Showtime's 'Halo' TV Show Brings On A Second Showrunner

The history of a Halo adaptation is rife with stops and starts, but it seems as if Showtime is finally going to bring the popular video game to the small screen – and they've hired a second showrunner to do it.

Steven Kane (TNT's The Last Ship) is joining original showrunner Kyle Killen to tackle the premium channel's "most ambitious series ever," and you can read on to learn why this show requires two people to lead the charge.

According to The Hollywood Reporter, Steven Kane (The Last Ship, American Dad, The Closer) has come on board as the second Halo showrunner. The report says original showrunner Kyle Killen (The Beaver, Lone Star, Awake) "wanted to focus on the big-budget drama's stateside production — including writing and producing" and he needed a co-showrunner who could spend most of a year in Budapest, Hungary, where the primary filming is going to take place. Kane will fill that role.

Several popular shows have had multiple showrunners, including Game of Thrones (David Benioff and D.B. Weiss) and LOST (Damon Lindelof and Carlton Cuse), so bringing on a second person isn't an unusual step; in fact, Lindelof hired Cuse on LOST to help lighten the load in the second season.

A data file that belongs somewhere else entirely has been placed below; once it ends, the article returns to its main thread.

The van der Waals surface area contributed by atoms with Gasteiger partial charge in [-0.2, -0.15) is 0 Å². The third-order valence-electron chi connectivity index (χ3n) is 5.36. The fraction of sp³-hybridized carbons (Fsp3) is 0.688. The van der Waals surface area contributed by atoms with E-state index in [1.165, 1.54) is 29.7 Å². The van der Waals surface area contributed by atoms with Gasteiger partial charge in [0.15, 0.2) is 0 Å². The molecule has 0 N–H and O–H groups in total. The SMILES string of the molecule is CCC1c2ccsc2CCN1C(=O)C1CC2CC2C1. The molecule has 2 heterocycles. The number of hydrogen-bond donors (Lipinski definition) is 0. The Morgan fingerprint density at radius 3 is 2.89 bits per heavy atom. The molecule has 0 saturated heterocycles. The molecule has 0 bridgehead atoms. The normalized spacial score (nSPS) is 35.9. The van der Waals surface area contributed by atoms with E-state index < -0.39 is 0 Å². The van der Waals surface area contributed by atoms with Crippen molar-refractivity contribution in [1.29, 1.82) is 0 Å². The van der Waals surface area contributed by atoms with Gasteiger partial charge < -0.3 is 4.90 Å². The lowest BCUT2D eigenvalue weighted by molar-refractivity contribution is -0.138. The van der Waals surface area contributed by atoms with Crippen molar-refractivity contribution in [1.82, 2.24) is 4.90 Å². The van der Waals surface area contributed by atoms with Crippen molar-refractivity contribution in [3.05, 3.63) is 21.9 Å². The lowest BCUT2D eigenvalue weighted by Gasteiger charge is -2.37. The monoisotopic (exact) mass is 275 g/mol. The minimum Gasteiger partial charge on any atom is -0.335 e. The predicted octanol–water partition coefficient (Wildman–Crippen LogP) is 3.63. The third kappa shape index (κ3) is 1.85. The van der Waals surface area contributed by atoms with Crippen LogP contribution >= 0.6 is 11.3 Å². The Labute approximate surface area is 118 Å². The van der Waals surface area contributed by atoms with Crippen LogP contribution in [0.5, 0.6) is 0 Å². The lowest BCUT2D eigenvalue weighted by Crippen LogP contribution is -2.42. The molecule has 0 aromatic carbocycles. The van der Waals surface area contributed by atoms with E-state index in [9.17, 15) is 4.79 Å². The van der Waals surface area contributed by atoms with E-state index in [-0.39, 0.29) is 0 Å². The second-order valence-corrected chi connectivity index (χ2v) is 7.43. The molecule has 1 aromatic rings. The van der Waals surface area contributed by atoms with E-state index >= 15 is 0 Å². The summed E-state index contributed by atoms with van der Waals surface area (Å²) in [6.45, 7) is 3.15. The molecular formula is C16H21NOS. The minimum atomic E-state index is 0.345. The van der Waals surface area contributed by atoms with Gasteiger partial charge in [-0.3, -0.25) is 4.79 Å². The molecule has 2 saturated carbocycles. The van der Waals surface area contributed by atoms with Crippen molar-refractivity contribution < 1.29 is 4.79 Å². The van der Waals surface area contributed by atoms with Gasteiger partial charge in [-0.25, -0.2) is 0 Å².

Here's the official description of the show:

In its adaptation for Showtime, HALO will take place in the universe that first came to be in 2001, dramatizing an epic 26th-century conflict between humanity and an alien threat known as the Covenant. HALO will weave deeply drawn personal stories with action, adventure and a richly imagined vision of the future.

We know the series won't be a direct adaptation of the games, but it will star Master Chief, the mysterious helmet-wearing protagonist that players control in the video game war against the Covenant. The show's initial 10-episode season order has since been dropped to nine episodes in the wake of some behind-the-scenes troubles. Director Rupert Wyatt (Rise of the Planet of the Apes, Captive State) was originally on board to executive produce the show and direct multiple episodes, but he ended up leaving because the scope of the show became so large that it would have required him to devote too much time to it – "some months if not years," he said in an interview. Ultimately, Black Mirror and Robin Hood helmer Otto Bathurst stepped in to take over as one of the show's directors. Production was originally slated to begin sometime this year.